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Near the North American release of Pokemon Diamond and Pearl, which was April 22, 2007, a friend of mine tried to get me back into Pokemon. We had countless conversations on the topic, and he told me about how the games had an incredibly in-depth competitive side to them. Diamond and Pearl was going to be the first official game to support online multiplayer, which would further enhance this competitive factor. Basically, my friend wanted me to get the game so we could challenge each other to online Pokemon battles. I told him I wasn't into Pokemon anymore, but he said I should consider giving it another shot, this time checking out its competitive side. While I had battled friends in Pokemon before with Red and Blue, I never truly got to experience the competitive scene. My friend did, and he wanted to get me into it, too. I decided to give it a try. I also figured this'd be a good opportunity to reevaluate my feelings toward the series to see if I still didn't like it.

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In preparation for Diamond and Pearl, I decided to go back and play all the major Pokemon games I missed. I went with Pokemon Emerald, which was a slightly enhanced version of Ruby and Sapphire, and I also played through FireRed and LeafGreen. I blitzed through these games rather quickly, so I don't remember much about them, but I do remember disliking Emerald. Once I finished those, I picked up Diamond and Pearl when it came out and began playing it. I don't remember much about this game, either, but I did beat it. Throughout my time with Diamond and Pearl, I'd challenge my friend to online Pokemon battles, only to lose every single time. It was obvious that he was way better at Pokemon than me, probably due to having played them consistently throughout the years, whereas I took a big hiatus. Either way, I wasn't enjoying myself, so I eventually stopped playing, much to my friend's chagrin.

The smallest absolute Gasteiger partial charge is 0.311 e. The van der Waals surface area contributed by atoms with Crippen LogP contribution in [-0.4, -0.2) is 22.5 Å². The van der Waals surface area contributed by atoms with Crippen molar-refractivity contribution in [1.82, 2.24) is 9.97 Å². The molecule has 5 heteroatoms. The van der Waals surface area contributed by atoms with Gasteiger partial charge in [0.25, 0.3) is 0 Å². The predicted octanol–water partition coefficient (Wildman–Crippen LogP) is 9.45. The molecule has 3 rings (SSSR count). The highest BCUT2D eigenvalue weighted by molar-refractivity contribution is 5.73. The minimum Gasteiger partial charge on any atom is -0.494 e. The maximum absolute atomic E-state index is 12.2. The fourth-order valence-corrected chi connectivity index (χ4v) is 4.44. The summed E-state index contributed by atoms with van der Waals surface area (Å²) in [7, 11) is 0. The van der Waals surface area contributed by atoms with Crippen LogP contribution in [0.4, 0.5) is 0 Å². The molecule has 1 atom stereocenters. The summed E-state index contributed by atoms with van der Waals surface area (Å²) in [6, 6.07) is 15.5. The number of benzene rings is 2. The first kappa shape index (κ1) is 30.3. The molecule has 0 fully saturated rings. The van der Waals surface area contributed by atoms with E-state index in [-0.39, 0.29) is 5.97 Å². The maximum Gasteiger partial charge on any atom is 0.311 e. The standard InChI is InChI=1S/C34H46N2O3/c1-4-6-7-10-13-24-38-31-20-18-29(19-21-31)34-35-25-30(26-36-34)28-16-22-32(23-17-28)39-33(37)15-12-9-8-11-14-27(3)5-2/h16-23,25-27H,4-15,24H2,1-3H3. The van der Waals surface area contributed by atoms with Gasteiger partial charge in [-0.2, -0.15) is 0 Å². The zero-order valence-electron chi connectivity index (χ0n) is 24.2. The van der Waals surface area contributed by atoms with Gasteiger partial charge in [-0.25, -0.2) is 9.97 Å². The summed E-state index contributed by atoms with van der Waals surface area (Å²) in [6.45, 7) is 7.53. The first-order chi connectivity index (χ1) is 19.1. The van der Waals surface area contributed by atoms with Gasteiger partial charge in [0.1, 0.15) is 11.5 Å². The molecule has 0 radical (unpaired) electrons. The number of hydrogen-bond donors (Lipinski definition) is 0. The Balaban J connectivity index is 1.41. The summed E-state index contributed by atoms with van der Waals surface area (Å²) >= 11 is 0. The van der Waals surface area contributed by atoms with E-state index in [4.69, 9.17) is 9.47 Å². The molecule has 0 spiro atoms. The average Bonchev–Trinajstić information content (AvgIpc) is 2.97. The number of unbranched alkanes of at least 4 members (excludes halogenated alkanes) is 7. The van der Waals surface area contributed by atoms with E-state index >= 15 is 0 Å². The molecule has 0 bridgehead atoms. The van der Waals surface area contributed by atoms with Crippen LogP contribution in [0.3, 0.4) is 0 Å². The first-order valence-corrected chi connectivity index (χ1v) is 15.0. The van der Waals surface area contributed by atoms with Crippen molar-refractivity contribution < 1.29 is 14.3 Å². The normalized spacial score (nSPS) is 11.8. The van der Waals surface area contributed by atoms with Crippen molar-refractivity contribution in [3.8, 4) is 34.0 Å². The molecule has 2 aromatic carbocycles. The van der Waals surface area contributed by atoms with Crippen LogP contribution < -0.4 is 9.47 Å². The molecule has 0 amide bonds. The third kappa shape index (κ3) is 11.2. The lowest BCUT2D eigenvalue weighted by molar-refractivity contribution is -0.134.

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Since then, I haven't played a single Pokemon game. I eventually came to the conclusion that Pokemon just wasn't for me anymore; I simply outgrew it. There was no longer anything I enjoyed about Pokemon. I hated the turn-based battles, the random encounters, had zero interest in catching them all, and the competitive scene was too involved for me. Prior to Diamond and Pearl, I had some lingering thoughts that maybe, if I gave Pokemon another chance, I would like it again. Diamond and Pearl was that second chance and I still wasn't feeling the magic. It was apparent that the magic was gone for good, at least for me. My brief stint with Diamond and Pearl completely solidified this fact in my mind, removing any doubts I had. Presently, I have no plans to ever play another Pokemon game. If you like Pokemon, that's fine, but I can't relate.